The safari industry holds its breath

By Anton Crone, Getaway | June 15, 2020

Read the original story here.

Contrary to popular belief, nature is under strain as tourists withdraw from the wilderness under Covid-19 restrictions. In Africa, the solution lies in supporting those who cannot leave the wild.

Original photo as published by Getaway. Image credit: Anton Crone

The poem Papatūānuku – Mother Earth begins:
Rest now, e Papatūānuku
Breathe easy and settle
Right here where you are
We’ll not move upon you
For awhile

Penned by Nadine Anne Hura and popularised by New Zealand President Jacinda Ardern during the height of that country’s lockdown, the evocative poem goes on to suggest that nature has a chance to rest while humans retreat. Shared widely on social media, it joined images of wild animals ‘taking back nature’; unusually clear skies and crystal waters.
But New Zealand may never catch its breath – it’s already had the wind punched out of it. All of its megafauna was killed off by Polynesian settlers about 800 years ago. Many other native species went the same way. The Land of the Long White Cloud is now a quiet corner of the natural world with a human population sparse enough to let it flex what’s left of its lungs.

By comparison, Africa is bristling with natural diversity despite the havoc that humanity has wrought upon it. A large variety of megafauna and keystone species remain thanks to stringent conservation measures, but it’s a continuous battle to maintain that diversity, and the continent is gasping as international travel has ceased.

International tourist traffic has all but vanished. Rangers have lost the eyes and ears of guides, trackers, pilots and drivers, and many rangers could be out of jobs soon. Last weekend a critically endangered silverback gorilla was killed by bush meat poachers in Bwindi Impenetrable National Park in Uganda, supposedly in self defence. ‘In the absence of tourism due to Covid-19, Bwindi (and many of Africa’s wild places) have less protection and are far more vulnerable to human exploitation,’ says safari guide and long time visitor to Bwindi, Michael Lorentz.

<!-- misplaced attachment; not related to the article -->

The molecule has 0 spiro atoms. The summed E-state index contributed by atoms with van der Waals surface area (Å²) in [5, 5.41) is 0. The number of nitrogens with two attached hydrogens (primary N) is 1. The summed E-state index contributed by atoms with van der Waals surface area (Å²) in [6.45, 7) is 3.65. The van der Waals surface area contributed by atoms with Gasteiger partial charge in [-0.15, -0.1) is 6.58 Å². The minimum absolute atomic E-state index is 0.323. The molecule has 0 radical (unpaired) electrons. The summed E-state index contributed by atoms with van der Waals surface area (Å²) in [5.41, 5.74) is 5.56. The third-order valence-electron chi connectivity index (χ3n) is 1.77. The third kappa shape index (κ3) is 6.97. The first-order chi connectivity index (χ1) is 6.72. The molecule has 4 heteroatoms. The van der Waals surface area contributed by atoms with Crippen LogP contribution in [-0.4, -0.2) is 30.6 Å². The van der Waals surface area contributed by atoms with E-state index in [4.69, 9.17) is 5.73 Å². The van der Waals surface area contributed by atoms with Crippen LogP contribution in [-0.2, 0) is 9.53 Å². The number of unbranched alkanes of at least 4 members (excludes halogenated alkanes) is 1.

Field Ranger Drill Training, South African Wildlife College, Limpopo Province, South Africa. Rangers will be hard pressed to prevent poachers taking advantage of the lack of tourists on the ground. Image credit: Peter Chadwick

The safari industry is in crisis and tourism funds usually funnelled to conservation are virtually non-existent. Land leases owed to rural communities are dwindling, staff hired from those communities are being laid-off and it’s likely that a growing number of people will poach for food.

Poaching gangs could take advantage of the food security issue by targeting livestock as well as wildlife. Image credit: Anton Crone

A 2018 study of 300 parks on the continent revealed that 90% of them were already severely underfunded, measuring a shortfall of between $1 billion and $2 billion. South Africa and Kenya’s parks ranked among the best, yet about 75% of their funding comes from tourism.

An analysis published in April this year warned of a significant increase in poaching due to loss of tourism revenue and donor funds. The impact could be worse in protected areas that don’t enjoy mutually positive relationships with the local communities, the report warned.

Snares recovered during patrols and placed on display, Hlane Royal National Park, Swaziland. Image credit: Peter Chadwick

Safari operators are doing what they can to support locals. Many of Kenya’s conservancies are leased to safari companies by local communities. Some have opened them up for landowners to use for grazing livestock. ‘We’re using the opportunity to give something back. We’ve renegotiated lease plans and we’re hoping we can get soft loans from donors,’ says Gerard Beaton from Rekero Lodge in Mara Naboisho, a conservancy on the perimeter of Kenya’s Maasai Mara.

Without tourism safari operators are struggling to support local communities like this family in Mara Naboisho, Kenya. Image credit: Anton Crone